The morning service of the Church is called Matins. It opens with the reading of six morning psalms and the intoning of the Great Litany. After this, verses of Psalm 118 are sung: God is the Lord and has revealed himself to us. Blessed is he who comes In the name of the Lord. The Troparian is then sung and, if it be a monastery, various groups of psalms which differ each day are read. Once again there are hymns on the theme of the particular day. On major feast days, special praises and psalms are sung, which on the Lord’s Day sing of Christ’s Resurrection. On major feasts and on Sundays, the Gospel is also read.
After the Gospel there is a long intercessory prayer followed by a set of hymns and readings called the Cannon. These songs are based on the Old Testament Canticles and conclude with the song of Mary, the so-called Magnificat. (Luke 1: 46-55) The Great Doxology is chanted followed by the morning litanies. The Troparian is also repeated once again before the congregation is dismissed to begin the activities of the day. The Matins service of the Church unites the elements of morning psalmody andprayer with meditation on the Biblical canticles, the Gospel reading, and the particular theme of the day in the given verses and hymns. The themes of God’s revelation and light are also always central to the morning service of the Church. Sometimes, particularly in churches of the Russian tradition, the matins and the vesper services are combined to form a long vigil service. On special days, the blessing of bread, wheat, wine and oil is added to the Vespers, even when it is served separately from Matins. The faithful partake of the blessed food and are anointed with the oil as a sign of God’s mercy and grace.”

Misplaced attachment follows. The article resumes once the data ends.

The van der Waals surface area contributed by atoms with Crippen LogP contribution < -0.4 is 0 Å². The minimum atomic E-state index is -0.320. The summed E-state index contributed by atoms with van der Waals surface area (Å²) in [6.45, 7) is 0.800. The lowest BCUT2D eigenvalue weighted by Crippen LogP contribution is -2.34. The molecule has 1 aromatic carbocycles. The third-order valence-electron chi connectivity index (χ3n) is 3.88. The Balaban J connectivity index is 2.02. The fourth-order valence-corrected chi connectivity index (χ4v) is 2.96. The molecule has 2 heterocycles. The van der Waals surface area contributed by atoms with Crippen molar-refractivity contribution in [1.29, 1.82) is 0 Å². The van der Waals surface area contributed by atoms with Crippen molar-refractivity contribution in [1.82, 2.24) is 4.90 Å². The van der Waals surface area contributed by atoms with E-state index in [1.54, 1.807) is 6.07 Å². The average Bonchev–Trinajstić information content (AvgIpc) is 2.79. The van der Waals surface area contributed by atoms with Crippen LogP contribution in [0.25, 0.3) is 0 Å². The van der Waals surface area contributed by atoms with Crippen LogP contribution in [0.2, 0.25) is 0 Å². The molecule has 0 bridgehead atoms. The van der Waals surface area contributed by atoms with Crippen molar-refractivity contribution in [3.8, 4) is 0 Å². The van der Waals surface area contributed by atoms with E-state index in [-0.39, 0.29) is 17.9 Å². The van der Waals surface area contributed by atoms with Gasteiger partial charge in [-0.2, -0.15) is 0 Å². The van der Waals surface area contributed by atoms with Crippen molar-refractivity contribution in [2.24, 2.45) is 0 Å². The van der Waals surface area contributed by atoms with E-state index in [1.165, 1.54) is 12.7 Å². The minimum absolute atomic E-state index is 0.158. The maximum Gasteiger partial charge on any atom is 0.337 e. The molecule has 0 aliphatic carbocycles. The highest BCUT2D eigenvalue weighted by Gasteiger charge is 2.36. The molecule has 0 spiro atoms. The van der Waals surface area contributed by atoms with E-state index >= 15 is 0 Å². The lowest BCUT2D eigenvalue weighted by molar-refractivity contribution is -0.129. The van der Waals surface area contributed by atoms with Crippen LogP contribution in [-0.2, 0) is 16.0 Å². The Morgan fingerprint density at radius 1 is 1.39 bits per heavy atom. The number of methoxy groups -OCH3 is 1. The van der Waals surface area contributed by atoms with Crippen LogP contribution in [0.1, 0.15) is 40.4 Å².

Excerpt from Father Thomas Hopko, Worship: An Elementary Handbook on the Orthodox Church, v. 2, The Department of Religious Education, The Orthodox Church in America, New York, 1976, p. 66.